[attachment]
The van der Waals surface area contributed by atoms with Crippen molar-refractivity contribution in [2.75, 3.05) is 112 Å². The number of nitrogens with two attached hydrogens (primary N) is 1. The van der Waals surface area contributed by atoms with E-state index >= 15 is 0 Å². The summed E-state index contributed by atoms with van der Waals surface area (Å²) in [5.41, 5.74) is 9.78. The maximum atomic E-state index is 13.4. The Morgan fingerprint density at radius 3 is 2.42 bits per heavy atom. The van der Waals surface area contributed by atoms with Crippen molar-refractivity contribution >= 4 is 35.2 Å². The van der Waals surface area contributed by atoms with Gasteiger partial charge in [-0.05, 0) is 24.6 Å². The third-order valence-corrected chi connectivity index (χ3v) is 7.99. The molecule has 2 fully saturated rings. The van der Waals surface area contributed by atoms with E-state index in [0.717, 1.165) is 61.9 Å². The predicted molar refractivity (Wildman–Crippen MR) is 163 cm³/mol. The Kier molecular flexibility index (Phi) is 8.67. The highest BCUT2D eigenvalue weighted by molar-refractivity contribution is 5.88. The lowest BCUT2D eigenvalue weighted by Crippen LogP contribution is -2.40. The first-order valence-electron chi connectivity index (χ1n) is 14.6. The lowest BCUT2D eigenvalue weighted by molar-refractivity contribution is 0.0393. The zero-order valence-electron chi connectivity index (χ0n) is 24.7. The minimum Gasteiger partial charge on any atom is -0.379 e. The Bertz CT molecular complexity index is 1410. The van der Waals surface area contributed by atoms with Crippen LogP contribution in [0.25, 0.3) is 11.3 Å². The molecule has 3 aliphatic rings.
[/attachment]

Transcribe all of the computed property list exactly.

The van der Waals surface area contributed by atoms with Crippen molar-refractivity contribution in [2.75, 3.05) is 112 Å². The number of nitrogens with two attached hydrogens (primary N) is 1. The van der Waals surface area contributed by atoms with E-state index >= 15 is 0 Å². The summed E-state index contributed by atoms with van der Waals surface area (Å²) in [5.41, 5.74) is 9.78. The maximum atomic E-state index is 13.4. The Morgan fingerprint density at radius 3 is 2.42 bits per heavy atom. The van der Waals surface area contributed by atoms with Crippen molar-refractivity contribution >= 4 is 35.2 Å². The van der Waals surface area contributed by atoms with Gasteiger partial charge in [-0.05, 0) is 24.6 Å². The third-order valence-corrected chi connectivity index (χ3v) is 7.99. The molecule has 2 fully saturated rings. The van der Waals surface area contributed by atoms with E-state index in [0.717, 1.165) is 61.9 Å². The predicted molar refractivity (Wildman–Crippen MR) is 163 cm³/mol. The Kier molecular flexibility index (Phi) is 8.67. The highest BCUT2D eigenvalue weighted by molar-refractivity contribution is 5.88. The lowest BCUT2D eigenvalue weighted by Crippen LogP contribution is -2.40. The first-order valence-electron chi connectivity index (χ1n) is 14.6. The lowest BCUT2D eigenvalue weighted by molar-refractivity contribution is 0.0393. The zero-order valence-electron chi connectivity index (χ0n) is 24.7. The minimum Gasteiger partial charge on any atom is -0.379 e. The Bertz CT molecular complexity index is 1410. The van der Waals surface area contributed by atoms with Crippen LogP contribution in [0.25, 0.3) is 11.3 Å². The molecule has 3 aliphatic rings.